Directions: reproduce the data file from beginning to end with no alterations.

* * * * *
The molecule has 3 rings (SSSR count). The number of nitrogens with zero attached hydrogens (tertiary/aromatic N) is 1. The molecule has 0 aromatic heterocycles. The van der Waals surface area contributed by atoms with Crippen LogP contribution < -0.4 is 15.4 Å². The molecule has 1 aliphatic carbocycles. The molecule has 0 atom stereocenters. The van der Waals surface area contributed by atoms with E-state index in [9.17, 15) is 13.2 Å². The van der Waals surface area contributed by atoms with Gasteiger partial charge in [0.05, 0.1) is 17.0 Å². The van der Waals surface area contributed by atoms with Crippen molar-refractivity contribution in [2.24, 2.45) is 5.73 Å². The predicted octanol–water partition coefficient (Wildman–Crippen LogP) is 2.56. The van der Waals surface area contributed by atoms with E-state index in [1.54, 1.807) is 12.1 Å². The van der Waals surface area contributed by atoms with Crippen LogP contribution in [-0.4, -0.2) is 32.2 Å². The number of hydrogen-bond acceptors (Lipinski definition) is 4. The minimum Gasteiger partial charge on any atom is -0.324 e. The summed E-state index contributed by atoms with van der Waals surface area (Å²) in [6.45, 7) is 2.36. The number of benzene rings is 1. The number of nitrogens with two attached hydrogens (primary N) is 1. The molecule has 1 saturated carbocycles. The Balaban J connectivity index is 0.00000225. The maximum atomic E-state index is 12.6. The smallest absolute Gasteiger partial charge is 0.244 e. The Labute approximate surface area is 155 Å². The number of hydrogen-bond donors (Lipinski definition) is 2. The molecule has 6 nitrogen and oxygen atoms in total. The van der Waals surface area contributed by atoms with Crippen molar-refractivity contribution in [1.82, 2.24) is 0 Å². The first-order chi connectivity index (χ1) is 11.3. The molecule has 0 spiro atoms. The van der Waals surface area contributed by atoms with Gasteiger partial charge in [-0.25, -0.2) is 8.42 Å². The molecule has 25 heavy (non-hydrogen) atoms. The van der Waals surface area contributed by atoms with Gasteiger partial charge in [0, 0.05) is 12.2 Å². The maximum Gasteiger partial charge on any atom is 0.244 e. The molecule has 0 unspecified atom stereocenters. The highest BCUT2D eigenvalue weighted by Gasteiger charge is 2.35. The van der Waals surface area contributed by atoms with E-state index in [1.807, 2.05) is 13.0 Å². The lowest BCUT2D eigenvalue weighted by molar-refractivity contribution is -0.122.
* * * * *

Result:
The molecule has 3 rings (SSSR count). The number of nitrogens with zero attached hydrogens (tertiary/aromatic N) is 1. The molecule has 0 aromatic heterocycles. The van der Waals surface area contributed by atoms with Crippen LogP contribution < -0.4 is 15.4 Å². The molecule has 1 aliphatic carbocycles. The molecule has 0 atom stereocenters. The van der Waals surface area contributed by atoms with E-state index in [9.17, 15) is 13.2 Å². The van der Waals surface area contributed by atoms with Gasteiger partial charge in [0.05, 0.1) is 17.0 Å². The van der Waals surface area contributed by atoms with Crippen molar-refractivity contribution in [2.24, 2.45) is 5.73 Å². The predicted octanol–water partition coefficient (Wildman–Crippen LogP) is 2.56. The van der Waals surface area contributed by atoms with E-state index in [1.54, 1.807) is 12.1 Å². The van der Waals surface area contributed by atoms with Crippen LogP contribution in [-0.4, -0.2) is 32.2 Å². The number of hydrogen-bond acceptors (Lipinski definition) is 4. The minimum Gasteiger partial charge on any atom is -0.324 e. The summed E-state index contributed by atoms with van der Waals surface area (Å²) in [6.45, 7) is 2.36. The number of benzene rings is 1. The number of nitrogens with two attached hydrogens (primary N) is 1. The molecule has 1 saturated carbocycles. The Balaban J connectivity index is 0.00000225. The maximum atomic E-state index is 12.6. The smallest absolute Gasteiger partial charge is 0.244 e. The Labute approximate surface area is 155 Å². The number of hydrogen-bond donors (Lipinski definition) is 2. The molecule has 6 nitrogen and oxygen atoms in total. The van der Waals surface area contributed by atoms with Crippen molar-refractivity contribution in [1.82, 2.24) is 0 Å². The first-order chi connectivity index (χ1) is 11.3. The molecule has 0 spiro atoms. The van der Waals surface area contributed by atoms with Gasteiger partial charge in [-0.25, -0.2) is 8.42 Å². The molecule has 25 heavy (non-hydrogen) atoms. The van der Waals surface area contributed by atoms with Gasteiger partial charge in [0, 0.05) is 12.2 Å². The maximum Gasteiger partial charge on any atom is 0.244 e. The molecule has 0 unspecified atom stereocenters. The highest BCUT2D eigenvalue weighted by Gasteiger charge is 2.35. The van der Waals surface area contributed by atoms with E-state index in [1.807, 2.05) is 13.0 Å². The lowest BCUT2D eigenvalue weighted by molar-refractivity contribution is -0.122.